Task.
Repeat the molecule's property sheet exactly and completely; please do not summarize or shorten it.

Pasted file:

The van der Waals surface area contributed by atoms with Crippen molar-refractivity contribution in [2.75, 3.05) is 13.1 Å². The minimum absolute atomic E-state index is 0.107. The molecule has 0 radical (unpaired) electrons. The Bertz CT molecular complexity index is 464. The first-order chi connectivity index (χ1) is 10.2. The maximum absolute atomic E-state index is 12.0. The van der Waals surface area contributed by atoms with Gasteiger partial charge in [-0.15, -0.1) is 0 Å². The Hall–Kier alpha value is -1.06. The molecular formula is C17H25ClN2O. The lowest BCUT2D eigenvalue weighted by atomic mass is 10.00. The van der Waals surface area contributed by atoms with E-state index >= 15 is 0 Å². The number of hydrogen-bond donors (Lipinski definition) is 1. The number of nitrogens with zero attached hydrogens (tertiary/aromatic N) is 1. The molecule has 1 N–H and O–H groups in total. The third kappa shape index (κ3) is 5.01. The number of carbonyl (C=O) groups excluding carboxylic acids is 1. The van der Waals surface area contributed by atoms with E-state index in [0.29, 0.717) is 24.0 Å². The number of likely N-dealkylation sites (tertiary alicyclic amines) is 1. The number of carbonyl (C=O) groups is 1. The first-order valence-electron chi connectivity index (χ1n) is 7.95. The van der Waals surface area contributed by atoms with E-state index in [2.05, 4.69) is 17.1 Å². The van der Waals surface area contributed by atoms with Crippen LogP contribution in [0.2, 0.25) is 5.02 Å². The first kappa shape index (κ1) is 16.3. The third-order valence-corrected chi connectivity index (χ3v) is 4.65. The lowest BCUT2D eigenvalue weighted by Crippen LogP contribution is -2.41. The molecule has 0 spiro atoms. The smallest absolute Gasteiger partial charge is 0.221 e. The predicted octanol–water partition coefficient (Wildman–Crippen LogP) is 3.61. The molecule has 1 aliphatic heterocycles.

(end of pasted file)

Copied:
The van der Waals surface area contributed by atoms with Crippen molar-refractivity contribution in [2.75, 3.05) is 13.1 Å². The minimum absolute atomic E-state index is 0.107. The molecule has 0 radical (unpaired) electrons. The Bertz CT molecular complexity index is 464. The first-order chi connectivity index (χ1) is 10.2. The maximum absolute atomic E-state index is 12.0. The van der Waals surface area contributed by atoms with Gasteiger partial charge in [-0.15, -0.1) is 0 Å². The Hall–Kier alpha value is -1.06. The molecular formula is C17H25ClN2O. The lowest BCUT2D eigenvalue weighted by atomic mass is 10.00. The van der Waals surface area contributed by atoms with E-state index >= 15 is 0 Å². The number of hydrogen-bond donors (Lipinski definition) is 1. The number of nitrogens with zero attached hydrogens (tertiary/aromatic N) is 1. The molecule has 1 N–H and O–H groups in total. The third kappa shape index (κ3) is 5.01. The number of carbonyl (C=O) groups excluding carboxylic acids is 1. The van der Waals surface area contributed by atoms with E-state index in [0.29, 0.717) is 24.0 Å². The number of likely N-dealkylation sites (tertiary alicyclic amines) is 1. The number of carbonyl (C=O) groups is 1. The first-order valence-electron chi connectivity index (χ1n) is 7.95. The van der Waals surface area contributed by atoms with E-state index in [2.05, 4.69) is 17.1 Å². The van der Waals surface area contributed by atoms with Crippen LogP contribution in [0.2, 0.25) is 5.02 Å². The first kappa shape index (κ1) is 16.3. The third-order valence-corrected chi connectivity index (χ3v) is 4.65. The lowest BCUT2D eigenvalue weighted by Crippen LogP contribution is -2.41. The molecule has 0 spiro atoms. The smallest absolute Gasteiger partial charge is 0.221 e. The predicted octanol–water partition coefficient (Wildman–Crippen LogP) is 3.61. The molecule has 1 aliphatic heterocycles.